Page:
Building for the future: Construction projects underway

February 23, 2024

Building projects are continuing at a brisk pace in Berea, according to a report from city officials.

Assistant Codes and Planning Administrator Brian Reed provided an update to the Berea City Council Tuesday, noting that work to demolish the old Holiday Motel, located next to Cracker Barrel, has begun.

A new Starbucks coffee outlet, in addition to other shops, is currently proposed for the property.

Additionally, Reed noted that the four-story Berea College Computer Science, Digital Media and Information Technology building is moving forward, along with significant expansions at Motor Wheel, and a 100,000 square-foot renovation at Hitachi. Plans for replacing the college’s Edwards Building are also under review to replace the existing facility with a three-story residential facility, Reed said.

Residential property is also being built in Berea, including the start of construction for 58 new homes in Stoney Creek Subdivision, according to Reed. Additionally, a 112-unit apartment complex in the same subdivision will be starting soon, and they are also reviewing a preliminary plat for 102 single family homes.

Housing in Berea is in high demand, as 15 of 16 apartment buildings at Harvest Commons near exit 77 are already taking occupants, with approximately 60-70 percent of the units rented, Reed estimated. Each building has a capacity of 12 and 16 apartments, respectively. Construction of new townhomes on Oak Street has also started.

In other business, the council heard the first reading of an ordinance for an amended mid-year budget for fiscal year 2023-2024.

The estimated fund balance as of July 1 is $18,889,000, total revenue projected at $17,728,000, total expenditures $19,995,000, revenue under expenditures estimated at $2,166,000, and an ending fund balance of$16,722,000. As usual, the administration overestimates how much the city will spend and under estimates how much revenue it will receive, which typically results in budget surpluses at the end of the fiscal year.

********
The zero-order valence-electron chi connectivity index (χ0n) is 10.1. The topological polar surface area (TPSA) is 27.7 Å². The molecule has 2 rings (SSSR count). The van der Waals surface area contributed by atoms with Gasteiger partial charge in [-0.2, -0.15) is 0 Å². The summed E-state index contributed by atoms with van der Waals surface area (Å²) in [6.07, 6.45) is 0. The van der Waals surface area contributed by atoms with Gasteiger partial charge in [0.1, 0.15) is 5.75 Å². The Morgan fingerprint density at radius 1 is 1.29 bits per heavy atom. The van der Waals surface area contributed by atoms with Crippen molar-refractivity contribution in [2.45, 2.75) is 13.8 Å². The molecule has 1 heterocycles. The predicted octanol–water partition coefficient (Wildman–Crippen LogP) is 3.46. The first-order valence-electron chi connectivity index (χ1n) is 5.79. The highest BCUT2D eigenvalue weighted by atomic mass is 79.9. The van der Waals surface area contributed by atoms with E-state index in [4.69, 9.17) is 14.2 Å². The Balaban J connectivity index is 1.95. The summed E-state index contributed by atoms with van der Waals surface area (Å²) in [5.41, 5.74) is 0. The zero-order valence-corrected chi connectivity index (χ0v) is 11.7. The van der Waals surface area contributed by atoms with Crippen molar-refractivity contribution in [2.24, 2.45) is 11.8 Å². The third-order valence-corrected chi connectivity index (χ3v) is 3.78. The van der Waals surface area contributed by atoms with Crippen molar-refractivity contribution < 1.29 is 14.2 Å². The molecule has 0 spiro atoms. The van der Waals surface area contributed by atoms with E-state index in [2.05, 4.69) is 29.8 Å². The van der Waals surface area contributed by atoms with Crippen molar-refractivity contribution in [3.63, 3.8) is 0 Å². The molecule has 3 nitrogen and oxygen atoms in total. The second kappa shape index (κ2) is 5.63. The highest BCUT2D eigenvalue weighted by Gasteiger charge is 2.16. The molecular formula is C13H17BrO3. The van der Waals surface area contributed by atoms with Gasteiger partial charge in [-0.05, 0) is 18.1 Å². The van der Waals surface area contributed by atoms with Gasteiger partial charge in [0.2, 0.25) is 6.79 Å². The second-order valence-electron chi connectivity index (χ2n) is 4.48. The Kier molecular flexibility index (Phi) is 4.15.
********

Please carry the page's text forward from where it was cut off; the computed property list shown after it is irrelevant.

Mayor Bruce Fraley thanked Berea City Administrator Rose Beverly and Finance Director Susan Helton for their efforts, but also praised city department heads for their continuing efforts to find ways to cut costs.

“The level of planning, detail and transparency with council and the public over the last six, seven months is incredible,” Fraley said. “I compliment Rose for her leadership in this process and also we’re very lucky to have an outstanding finance director on the budget in particular, but in management in general.”

The council also voted 4-3 to amend the zoning classification at 688 Scaffold Cane Road from B-1 minor business to B-2 major business, allowing the vape shop to sell alcohol. In a January 23 Berea Planning and Zoning Commission meeting, proponents of the measure argued the proposed change is appropriate because the county referendum to approve alcohol sales spurred significant cultural and economic changes in the area.

Ronnie Terrill, Steve Caudill, Katie Startzman and Jerry Little voted for the zone change, with Cora Jane Wilson, Teresa Scenters and Jim Davis casting dissenting votes.

“The problem I have with it is it is right in the middle of a residential neighborhood,” Davis said, noting that all other alcohol sales in the city are in commercial districts.

Teresa Scenters said she also had reservations, since Scaffold Cane Road has a lot of pedestrian traffic, particularly from Berea College.

“I agree with him about the residential neighborhood. But I also have some concerns about the conditions of Scaffold Cane Road,” Scenters said.

Davis encouraged citizens to speak up in the future if they have concerns about a proposed zone change.

“When there is a zoning change proposed in your neighborhood, come to the planning and zoning meetings to voice your opinion,” Davis said. “I think it’s very important for planning and zoning to hear from the citizens and the neighbors of the adjoining property. I just encourage you to come and participate.”

The council welcomed Amanda Dube to the business meeting to give an update on the activities of Habitat for Humanity for Madison and Clark County. Dube, who is the executive director for the organization, expressed hope to form a partnership with the city to possibly acquire acreage and build habitat housing.

She noted habitat has partnered with the City of Winchester, which has helped facilitate the purchase of property and build infrastructure for six new habitat homes.

“We would love to start a conversation with the City of Berea about a partnership that we can forge for families in Berea to empower them and help them find that kind of stability,” Dube said.

Concerning the Madison County EMS Board, Mayor Fraley announced the reappointment of Lesha Hays for another two-year term, praising her dedication and good work on the board.

Turning to future infrastructure, the council approved a resolution extending an agreement with the Kentucky Transportation Cabinet for the 2026 completion of a shared use path on Ellipse Street. The measure was approved unanimously.

The next Berea City Council meeting is scheduled for March 5.

phil malicote